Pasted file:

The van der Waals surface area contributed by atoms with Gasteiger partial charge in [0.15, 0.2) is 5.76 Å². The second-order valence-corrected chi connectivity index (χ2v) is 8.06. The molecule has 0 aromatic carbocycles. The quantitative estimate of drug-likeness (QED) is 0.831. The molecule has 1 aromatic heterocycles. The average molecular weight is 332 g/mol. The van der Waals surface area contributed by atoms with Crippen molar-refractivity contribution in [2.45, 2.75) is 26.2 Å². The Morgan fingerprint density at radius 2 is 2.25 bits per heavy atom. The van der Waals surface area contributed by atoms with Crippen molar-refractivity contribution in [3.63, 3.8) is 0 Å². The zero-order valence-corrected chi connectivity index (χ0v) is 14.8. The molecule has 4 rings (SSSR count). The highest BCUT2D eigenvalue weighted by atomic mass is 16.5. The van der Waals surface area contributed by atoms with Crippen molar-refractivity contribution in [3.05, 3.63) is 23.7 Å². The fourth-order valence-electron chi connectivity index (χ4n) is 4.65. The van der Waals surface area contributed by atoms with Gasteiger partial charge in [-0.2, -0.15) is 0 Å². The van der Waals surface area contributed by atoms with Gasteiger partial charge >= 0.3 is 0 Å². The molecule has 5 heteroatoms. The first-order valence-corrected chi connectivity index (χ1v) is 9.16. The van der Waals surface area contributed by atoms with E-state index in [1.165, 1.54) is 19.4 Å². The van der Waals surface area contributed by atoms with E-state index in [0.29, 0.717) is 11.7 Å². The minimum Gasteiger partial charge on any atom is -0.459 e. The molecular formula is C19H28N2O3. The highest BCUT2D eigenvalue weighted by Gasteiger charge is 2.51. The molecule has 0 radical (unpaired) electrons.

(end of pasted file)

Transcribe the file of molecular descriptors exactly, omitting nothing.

The van der Waals surface area contributed by atoms with Gasteiger partial charge in [0.15, 0.2) is 5.76 Å². The second-order valence-corrected chi connectivity index (χ2v) is 8.06. The molecule has 0 aromatic carbocycles. The quantitative estimate of drug-likeness (QED) is 0.831. The molecule has 1 aromatic heterocycles. The average molecular weight is 332 g/mol. The van der Waals surface area contributed by atoms with Crippen molar-refractivity contribution in [2.45, 2.75) is 26.2 Å². The Morgan fingerprint density at radius 2 is 2.25 bits per heavy atom. The van der Waals surface area contributed by atoms with Crippen molar-refractivity contribution in [3.63, 3.8) is 0 Å². The zero-order valence-corrected chi connectivity index (χ0v) is 14.8. The molecule has 4 rings (SSSR count). The highest BCUT2D eigenvalue weighted by atomic mass is 16.5. The van der Waals surface area contributed by atoms with Crippen molar-refractivity contribution in [3.05, 3.63) is 23.7 Å². The fourth-order valence-electron chi connectivity index (χ4n) is 4.65. The van der Waals surface area contributed by atoms with Gasteiger partial charge in [-0.2, -0.15) is 0 Å². The van der Waals surface area contributed by atoms with Gasteiger partial charge >= 0.3 is 0 Å². The molecule has 5 heteroatoms. The first-order valence-corrected chi connectivity index (χ1v) is 9.16. The van der Waals surface area contributed by atoms with E-state index in [1.165, 1.54) is 19.4 Å². The van der Waals surface area contributed by atoms with E-state index in [0.29, 0.717) is 11.7 Å². The minimum Gasteiger partial charge on any atom is -0.459 e. The molecular formula is C19H28N2O3. The highest BCUT2D eigenvalue weighted by Gasteiger charge is 2.51. The molecule has 0 radical (unpaired) electrons.